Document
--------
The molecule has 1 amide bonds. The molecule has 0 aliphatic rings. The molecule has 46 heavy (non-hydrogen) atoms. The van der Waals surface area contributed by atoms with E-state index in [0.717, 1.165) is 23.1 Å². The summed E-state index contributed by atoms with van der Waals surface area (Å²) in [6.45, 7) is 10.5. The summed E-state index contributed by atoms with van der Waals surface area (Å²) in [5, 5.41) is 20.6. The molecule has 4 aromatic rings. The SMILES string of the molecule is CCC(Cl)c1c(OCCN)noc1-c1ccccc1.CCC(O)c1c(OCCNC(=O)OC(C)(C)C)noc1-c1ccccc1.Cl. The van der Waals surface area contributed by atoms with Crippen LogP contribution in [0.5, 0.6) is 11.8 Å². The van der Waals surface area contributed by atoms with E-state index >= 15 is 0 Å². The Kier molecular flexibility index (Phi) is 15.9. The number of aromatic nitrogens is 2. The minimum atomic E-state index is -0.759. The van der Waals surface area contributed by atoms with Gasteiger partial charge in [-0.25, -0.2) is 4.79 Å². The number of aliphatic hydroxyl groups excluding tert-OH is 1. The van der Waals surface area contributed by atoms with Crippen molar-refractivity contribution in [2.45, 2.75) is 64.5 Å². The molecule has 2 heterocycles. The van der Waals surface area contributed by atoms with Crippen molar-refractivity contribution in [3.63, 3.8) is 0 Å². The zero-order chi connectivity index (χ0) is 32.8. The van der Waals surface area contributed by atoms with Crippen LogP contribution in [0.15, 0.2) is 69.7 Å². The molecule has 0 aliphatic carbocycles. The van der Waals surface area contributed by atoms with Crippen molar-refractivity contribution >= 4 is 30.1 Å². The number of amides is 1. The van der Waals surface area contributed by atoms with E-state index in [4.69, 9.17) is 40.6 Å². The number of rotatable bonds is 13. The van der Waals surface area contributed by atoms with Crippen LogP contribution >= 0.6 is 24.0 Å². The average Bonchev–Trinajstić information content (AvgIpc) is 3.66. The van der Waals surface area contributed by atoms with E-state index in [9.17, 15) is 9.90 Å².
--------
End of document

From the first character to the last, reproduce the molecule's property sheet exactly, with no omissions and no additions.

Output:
The molecule has 1 amide bonds. The molecule has 0 aliphatic rings. The molecule has 46 heavy (non-hydrogen) atoms. The van der Waals surface area contributed by atoms with E-state index in [0.717, 1.165) is 23.1 Å². The summed E-state index contributed by atoms with van der Waals surface area (Å²) in [6.45, 7) is 10.5. The summed E-state index contributed by atoms with van der Waals surface area (Å²) in [5, 5.41) is 20.6. The molecule has 4 aromatic rings. The SMILES string of the molecule is CCC(Cl)c1c(OCCN)noc1-c1ccccc1.CCC(O)c1c(OCCNC(=O)OC(C)(C)C)noc1-c1ccccc1.Cl. The van der Waals surface area contributed by atoms with Crippen LogP contribution in [0.5, 0.6) is 11.8 Å². The van der Waals surface area contributed by atoms with E-state index >= 15 is 0 Å². The Kier molecular flexibility index (Phi) is 15.9. The number of aromatic nitrogens is 2. The minimum atomic E-state index is -0.759. The van der Waals surface area contributed by atoms with Gasteiger partial charge in [-0.25, -0.2) is 4.79 Å². The number of aliphatic hydroxyl groups excluding tert-OH is 1. The van der Waals surface area contributed by atoms with Crippen molar-refractivity contribution in [2.45, 2.75) is 64.5 Å². The molecule has 2 heterocycles. The van der Waals surface area contributed by atoms with Crippen molar-refractivity contribution in [3.63, 3.8) is 0 Å². The zero-order chi connectivity index (χ0) is 32.8. The van der Waals surface area contributed by atoms with Crippen LogP contribution in [0.15, 0.2) is 69.7 Å². The molecule has 0 aliphatic carbocycles. The van der Waals surface area contributed by atoms with Crippen molar-refractivity contribution >= 4 is 30.1 Å². The number of amides is 1. The van der Waals surface area contributed by atoms with E-state index in [4.69, 9.17) is 40.6 Å². The number of rotatable bonds is 13. The van der Waals surface area contributed by atoms with Crippen LogP contribution >= 0.6 is 24.0 Å². The average Bonchev–Trinajstić information content (AvgIpc) is 3.66. The van der Waals surface area contributed by atoms with E-state index in [9.17, 15) is 9.90 Å².